At Serta, I had people like Bill West, John Rachid, Alan Eisenberg, Jeff VanTuyle, Ed Lilly, Susan Ebaugh, and Connie Greco, to name but a few. But my right hand was Roxanne Franklin, who was incredible. Together, we had a blast and kicked some butt along the way. After my first few years at Leggett and Platt, I was able to hire John Walsh and he, like Roxanne, was my go-to person.

The reason John was such a huge help to me at Leggett is that we’re good at different things. We even referred to ourselves as “The Odd Couple.” I flew high at 30,000 foot, thinking of opportunities and creative ways to tackle them. John had his share of creative ideas, but his real strength was driving

 The Odd Couple

The Odd Couple

hard, managing projects until they were complete and making sure no stone was left unturned (much like Roxanne did, back in the day.) The bottom line is that they both had to manage my chaotic approach and clean up my messes—but it worked.

Which leads me to this point: Don’t be one of those morons who think they know everything about everything. We all know at least one of those right?

Discover what you’re not that good at and always look for people to help you compensate where you are weaker. If you align yourself with people whose strengths lie where yours don’t, you can accomplish so much more than if you were to try it on your own. Do you have a work partner? Is there someone to balance you out and excel where you are not as strong? There’s absolutely nothing wrong in saying you aren’t good at something—as long as you’re committed to resolving the problem.

I’ve been reflecting on my time at Leggett and know that working people like John Walsh made my life easier and much more fun—and allowed me and my colleagues to achieve a much higher level of success. Later on, we found Mark Kinsley, and things got even better as we all found a groove together and things just worked.

 In my last blog post, I mentioned that if you find the right people to work with, anything is possible. There is no doubt in my mind that it is true in my life and will always be the case as I move forward.

What about you? Have you found a good balance of people? Is it better with them on the bus?

8 Years in the Rearview Mirror

Since I announced my resignation from Leggett & Platt, things have passed by as a blur. I want to thank Furniture Today, Sleep Savvy, Bed Times, Furniture World, and Home Furnishings Business for writing about my departure. As for Sleep Geek, Mattress rear view mirror 300x199 8 Years in the Rearview MirrorIndustry Executives on LinkedIn, and the Dos Marcos podcast, you guys are obligated to talk about it because the properties still report to me…at least for now, so no love for you (joking). I also want to thank everybody who has called, left me voice mails, texted, contacted me on LinkedIn, or sent an e-mail. I have saved every single one of them for a day when I am going to need some encouragement, which I am sure will be in the not-too-distant future.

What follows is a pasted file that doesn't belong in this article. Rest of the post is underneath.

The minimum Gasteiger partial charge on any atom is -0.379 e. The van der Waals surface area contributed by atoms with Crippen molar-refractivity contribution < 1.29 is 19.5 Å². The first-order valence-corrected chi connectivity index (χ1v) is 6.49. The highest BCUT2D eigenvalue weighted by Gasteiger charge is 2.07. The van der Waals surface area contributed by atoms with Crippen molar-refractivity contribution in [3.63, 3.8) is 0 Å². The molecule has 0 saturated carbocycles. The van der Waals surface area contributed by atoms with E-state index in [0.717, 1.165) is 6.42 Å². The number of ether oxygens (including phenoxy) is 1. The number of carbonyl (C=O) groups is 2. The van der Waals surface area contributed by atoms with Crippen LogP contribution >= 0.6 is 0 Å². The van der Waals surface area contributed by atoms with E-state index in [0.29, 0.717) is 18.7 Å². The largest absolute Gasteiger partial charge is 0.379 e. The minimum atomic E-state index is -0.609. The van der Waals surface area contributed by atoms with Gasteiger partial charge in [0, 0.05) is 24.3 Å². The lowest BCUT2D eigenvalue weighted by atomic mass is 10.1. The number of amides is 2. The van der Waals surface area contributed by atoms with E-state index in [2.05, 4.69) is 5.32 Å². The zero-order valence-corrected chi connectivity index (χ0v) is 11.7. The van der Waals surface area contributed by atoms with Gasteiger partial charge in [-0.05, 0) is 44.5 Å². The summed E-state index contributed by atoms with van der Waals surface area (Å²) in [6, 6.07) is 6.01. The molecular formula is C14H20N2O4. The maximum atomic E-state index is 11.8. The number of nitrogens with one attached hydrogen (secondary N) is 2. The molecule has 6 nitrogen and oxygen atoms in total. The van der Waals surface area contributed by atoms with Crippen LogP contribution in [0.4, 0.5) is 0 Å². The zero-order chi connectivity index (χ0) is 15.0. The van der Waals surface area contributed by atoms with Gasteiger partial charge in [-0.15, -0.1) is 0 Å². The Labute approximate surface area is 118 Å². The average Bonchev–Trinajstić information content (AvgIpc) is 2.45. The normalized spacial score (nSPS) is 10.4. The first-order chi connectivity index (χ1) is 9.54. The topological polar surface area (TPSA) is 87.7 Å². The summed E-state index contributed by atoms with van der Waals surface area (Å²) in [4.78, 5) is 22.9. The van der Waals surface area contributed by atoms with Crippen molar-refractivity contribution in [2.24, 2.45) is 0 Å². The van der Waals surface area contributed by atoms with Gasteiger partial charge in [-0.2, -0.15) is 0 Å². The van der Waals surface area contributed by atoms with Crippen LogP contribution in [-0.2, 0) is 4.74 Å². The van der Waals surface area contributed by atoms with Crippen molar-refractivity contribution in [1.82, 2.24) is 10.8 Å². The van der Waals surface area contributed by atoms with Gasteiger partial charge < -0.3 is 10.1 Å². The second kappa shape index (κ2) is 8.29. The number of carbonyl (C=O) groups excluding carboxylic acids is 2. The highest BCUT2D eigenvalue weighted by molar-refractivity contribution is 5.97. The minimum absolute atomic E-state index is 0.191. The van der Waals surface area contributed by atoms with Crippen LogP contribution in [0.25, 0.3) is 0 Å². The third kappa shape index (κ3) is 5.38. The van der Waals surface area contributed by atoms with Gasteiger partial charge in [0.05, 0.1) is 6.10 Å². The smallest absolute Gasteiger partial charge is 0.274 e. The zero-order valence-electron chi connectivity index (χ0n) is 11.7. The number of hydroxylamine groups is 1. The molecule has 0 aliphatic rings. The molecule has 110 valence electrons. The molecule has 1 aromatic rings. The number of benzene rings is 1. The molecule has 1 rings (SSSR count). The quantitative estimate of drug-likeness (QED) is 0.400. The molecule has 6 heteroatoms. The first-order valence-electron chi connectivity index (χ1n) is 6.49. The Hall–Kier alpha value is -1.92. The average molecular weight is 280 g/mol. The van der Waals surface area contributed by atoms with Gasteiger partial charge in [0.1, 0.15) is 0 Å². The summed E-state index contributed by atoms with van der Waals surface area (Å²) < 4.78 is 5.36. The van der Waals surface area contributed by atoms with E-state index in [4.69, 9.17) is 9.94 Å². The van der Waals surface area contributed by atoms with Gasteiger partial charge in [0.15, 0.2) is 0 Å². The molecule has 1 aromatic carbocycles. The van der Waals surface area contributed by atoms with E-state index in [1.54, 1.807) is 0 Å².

Whenever people transition from one thing to the next, I think it is natural that there is some reflection on where you have been to offset the anticipation of what is to come. Allow me to think out loud on both subjects. Continue reading


5 Signs an Outsider Won’t Make It in the Mattress Industry

Have you ever heard someone say something like, “That person is coming from outside the industry and we all know how well that turns out.” There seems to be a strong bias that when it comes to managing business at a high level in the mattress industry, you are likely to fail if you are not an insider. new guy 300x198 5 Signs an Outsider Won’t Make It in the Mattress Industry

Why is that? It might be because there is a long line of consultants and investors that has drifted in and out of the mattress industry with little to show for it. Bounding in with a lot of hubris, ready to show these little mattress people how the big dogs do it. What causes failure for these outsiders?

You know the newbie is a short-timer when: Continue reading

Leaving Leggett

Gail Sheehy is an American author and journalist and was quoted as saying, “If we don’t change, we don’t grow. If we don’t grow, we aren’t really living.

That pretty much sums up where I am with this decision to leave Leggett & Platt.

When I came to L&P eight years ago, I did it because the people I knew here were great, I liked the company, and I saw a lot of opportunity to enhance its position in the industry. If I were to look back and grade us on how we were once perceived to where we are today, I think we have done pretty well on improving some things. I’m not basing that on my own opinion, but instead on the feedback from our customers and, just as importantly, our own people.

 Leaving Leggett

Leggett & Platt Bedding Group

Continue reading